I apologize in advance for my english if it may sometimes seem a little unintelligible (it is not my first language).

I am experiencing difficulty improving my endurance for a kicking routine that is part of the belt testing. The kicking routine consists of 3000 kicks (a variety of kicks, 100 kicks per leg. For example, 100 side kicks per leg, etc.) in at most an hour. Kicks are either to pads or a bag.

The best I have done is 2000 kicks in 1:11 and 2700 in around 1:50. I had been training consistently for about 15 months and saw virtually no improvement with my time (for example, the time for the 2000 kicks fluctuates between around 1:21 and 1:15 on average, best time is 1:11). I used to run to help my endurance (best times are 6 miles in 52:04, and 3 miles in 22:46) when I was training more seriously.

Before I started on martial arts I trained as a (sort of) powerlifter for about 7 years, so I suppose my current strength is ok (around 240 bench, 275 squat, 385 deadlift, 135+Bw pull up). I want to get back to training, but most of all I want to improve and stop spinning my wheels. Hopefully half the information here helps provide some background. I can give more details if they are required, thank you for your time.

  • Welcome to the site! This is a nice question. Jun 26, 2018 at 6:21
  • Is that a Karate belt test? Jun 26, 2018 at 8:06
  • 8
    thats just under 1 kick a second for an hour - I wouldn't expect anyone to be delivering kicks with any power, and very quickly I'd expect the technique to be pretty terrible. That is a very intense and strange belt test
    – Collett89
    Jun 26, 2018 at 10:29
  • 3
    Questionable requirement by your instructor. Requiring that many kicks over a small-ish period of time encourages sloppy and weak kicks. Speed is important. But so is precision, form, and power. This makes me wonder if you're doing a point-based martial art like Taekwondo. Your powerlifting stats suggest you are not overly bulky in terms of muscle size, so I don't think that's a real problem. I think it's more likely what you're required to do almost guarantees that you can't use that much power. The most noodly looking legs in the class wins. Pity. Jun 26, 2018 at 15:32
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    As for how to improve, you're going to have to relax your major muscles (quad, hamstring, glutes) while you kick. You'll need to practice fast twitch kicking, which involves utilizing non-major muscle groups more than you might be used to. This way, you'll reduce antagonistic muscle reflex, thereby improving speed. And you'll stop burning your major muscle so much, which means your endurance will improve. Slap it out. This is going to emphasize your hip flexors / abductors / adductors. It's going to actually kick your ass, because you probably haven't been developing those muscles. Jun 26, 2018 at 15:43

2 Answers 2


It is commonly touted on my circuits that being too muscular is bad for kicking martial arts.

Think of it this way - if your leg has an extra 1kg of muscle on it - thats 1kg you have to lift and propel with every kick - that is going to be much more effort even thinking of that weight just as being strapped to your ankle. Extra muscle can be even worse though - if not built in the right way the muscle can actually inhibit your joints ability to move.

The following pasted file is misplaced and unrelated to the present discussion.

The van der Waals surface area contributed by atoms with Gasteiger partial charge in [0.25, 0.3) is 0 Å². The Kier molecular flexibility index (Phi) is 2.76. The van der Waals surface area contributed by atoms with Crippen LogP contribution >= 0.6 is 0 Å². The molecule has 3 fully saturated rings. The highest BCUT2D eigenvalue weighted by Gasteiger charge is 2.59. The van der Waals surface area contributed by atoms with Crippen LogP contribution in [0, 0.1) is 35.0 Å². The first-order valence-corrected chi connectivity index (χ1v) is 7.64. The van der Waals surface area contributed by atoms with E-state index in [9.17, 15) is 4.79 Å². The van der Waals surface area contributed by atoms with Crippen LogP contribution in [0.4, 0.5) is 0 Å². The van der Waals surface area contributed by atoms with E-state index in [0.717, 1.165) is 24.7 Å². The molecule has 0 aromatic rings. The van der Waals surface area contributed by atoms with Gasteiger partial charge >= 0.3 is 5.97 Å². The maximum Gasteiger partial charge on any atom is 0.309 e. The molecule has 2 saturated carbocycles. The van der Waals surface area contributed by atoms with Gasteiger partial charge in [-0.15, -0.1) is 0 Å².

If this is the problem - what do you do?

  • Practice kicking (in a kicking martial art that is basically always the answer)
  • Run/Cycle/Swim - build some leg endurance with an endurance sport, double benefit here 1) you will build fitness/endurance 2) your legs will slim down to suit the exercise - making them lighter for kicking with. Make sure you stretch LOTS after endurance training

Small tip - As you are aiming to hit a target in an hour - try to keep your endurance training to around that length and aim to be fairly tired out at the end maintaining consistent effort throughout.

Unfortunately your powerlifting past is probably battling against you right now - it is a different kind of fitness to the one you are trying to achieve.


Thank you all for giving me some of your time and answering my question. I saw questions, maybe some ("doubts"?), so I'll try to clear them up a bit.

Its not really a karate belt test, however, I suppose it guards some relation, since the teacher used to teach kenpo karate. But for kenpo karate the tests were at least longer (more kicks, not sure if time requirement was the same). That was decades ago, as well.

Kicks shouldn't be sloppy. For the first few belt tests the instructors or the teacher might cut you some slack, but from brown belt onwards kicks have to be good or they don't count. From the brown belt onwards, i've never heard of kicking tests being done on bags, everything is on pads. I suppose its to see if you are slacking at any point during the test.

On sparring its kind of point based. The fight doesn't stop after someone gets hit, but those hits add up to a score. Some count more than others, say you managed to intercept a strike and counter-attack, that would count more than a "simple" strike.

Good point on being too muscular (not that I am, though). But I remember going down from 190 something lbs to ~175 lbs (currently here) a few years ago and saw some improvement. Maybe losing some more weight would help.

Thanks again for all the responses, cheers.

  • Please take the tour. As this post does not answer your question (I assume this is a separate unregistered account from the same person who asked this question), it should be edited into the question.
    – mattm
    Jun 28, 2018 at 2:46

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